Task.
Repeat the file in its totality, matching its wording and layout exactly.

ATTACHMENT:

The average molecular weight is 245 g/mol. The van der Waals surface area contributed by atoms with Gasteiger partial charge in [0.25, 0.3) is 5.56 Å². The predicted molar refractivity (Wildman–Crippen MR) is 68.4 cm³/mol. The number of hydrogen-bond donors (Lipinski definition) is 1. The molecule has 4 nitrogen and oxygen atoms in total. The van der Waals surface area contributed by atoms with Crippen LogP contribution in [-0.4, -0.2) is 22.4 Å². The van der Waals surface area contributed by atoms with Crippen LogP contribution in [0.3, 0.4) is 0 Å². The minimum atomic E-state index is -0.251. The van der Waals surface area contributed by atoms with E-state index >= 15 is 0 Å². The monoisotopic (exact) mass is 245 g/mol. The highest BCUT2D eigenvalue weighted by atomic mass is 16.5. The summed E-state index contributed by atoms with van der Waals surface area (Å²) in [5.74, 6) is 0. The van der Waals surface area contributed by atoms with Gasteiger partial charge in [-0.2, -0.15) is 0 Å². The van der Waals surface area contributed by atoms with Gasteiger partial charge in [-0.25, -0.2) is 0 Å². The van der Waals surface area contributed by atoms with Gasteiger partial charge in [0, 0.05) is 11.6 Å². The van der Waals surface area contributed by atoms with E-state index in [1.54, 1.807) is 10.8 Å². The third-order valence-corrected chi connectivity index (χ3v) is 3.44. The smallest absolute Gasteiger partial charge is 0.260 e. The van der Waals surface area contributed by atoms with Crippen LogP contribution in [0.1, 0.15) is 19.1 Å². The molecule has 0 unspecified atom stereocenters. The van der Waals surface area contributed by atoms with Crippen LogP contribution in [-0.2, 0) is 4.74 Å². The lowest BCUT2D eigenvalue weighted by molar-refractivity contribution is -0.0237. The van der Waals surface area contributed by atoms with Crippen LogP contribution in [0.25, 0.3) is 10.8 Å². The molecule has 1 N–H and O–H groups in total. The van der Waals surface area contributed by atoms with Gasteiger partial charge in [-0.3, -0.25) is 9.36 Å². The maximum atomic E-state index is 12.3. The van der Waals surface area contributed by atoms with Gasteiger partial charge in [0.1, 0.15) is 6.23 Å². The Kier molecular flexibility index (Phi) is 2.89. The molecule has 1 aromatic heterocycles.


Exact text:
The average molecular weight is 245 g/mol. The van der Waals surface area contributed by atoms with Gasteiger partial charge in [0.25, 0.3) is 5.56 Å². The predicted molar refractivity (Wildman–Crippen MR) is 68.4 cm³/mol. The number of hydrogen-bond donors (Lipinski definition) is 1. The molecule has 4 nitrogen and oxygen atoms in total. The van der Waals surface area contributed by atoms with Crippen LogP contribution in [-0.4, -0.2) is 22.4 Å². The van der Waals surface area contributed by atoms with Crippen LogP contribution in [0.3, 0.4) is 0 Å². The minimum atomic E-state index is -0.251. The van der Waals surface area contributed by atoms with E-state index >= 15 is 0 Å². The monoisotopic (exact) mass is 245 g/mol. The highest BCUT2D eigenvalue weighted by atomic mass is 16.5. The summed E-state index contributed by atoms with van der Waals surface area (Å²) in [5.74, 6) is 0. The van der Waals surface area contributed by atoms with Gasteiger partial charge in [-0.2, -0.15) is 0 Å². The van der Waals surface area contributed by atoms with Gasteiger partial charge in [-0.25, -0.2) is 0 Å². The van der Waals surface area contributed by atoms with Gasteiger partial charge in [0, 0.05) is 11.6 Å². The van der Waals surface area contributed by atoms with E-state index in [1.54, 1.807) is 10.8 Å². The third-order valence-corrected chi connectivity index (χ3v) is 3.44. The smallest absolute Gasteiger partial charge is 0.260 e. The van der Waals surface area contributed by atoms with Crippen LogP contribution in [0.1, 0.15) is 19.1 Å². The molecule has 0 unspecified atom stereocenters. The van der Waals surface area contributed by atoms with Crippen LogP contribution in [-0.2, 0) is 4.74 Å². The lowest BCUT2D eigenvalue weighted by molar-refractivity contribution is -0.0237. The van der Waals surface area contributed by atoms with Crippen LogP contribution in [0.25, 0.3) is 10.8 Å². The molecule has 1 N–H and O–H groups in total. The van der Waals surface area contributed by atoms with Gasteiger partial charge in [-0.3, -0.25) is 9.36 Å². The maximum atomic E-state index is 12.3. The van der Waals surface area contributed by atoms with Gasteiger partial charge in [0.1, 0.15) is 6.23 Å². The Kier molecular flexibility index (Phi) is 2.89. The molecule has 1 aromatic heterocycles.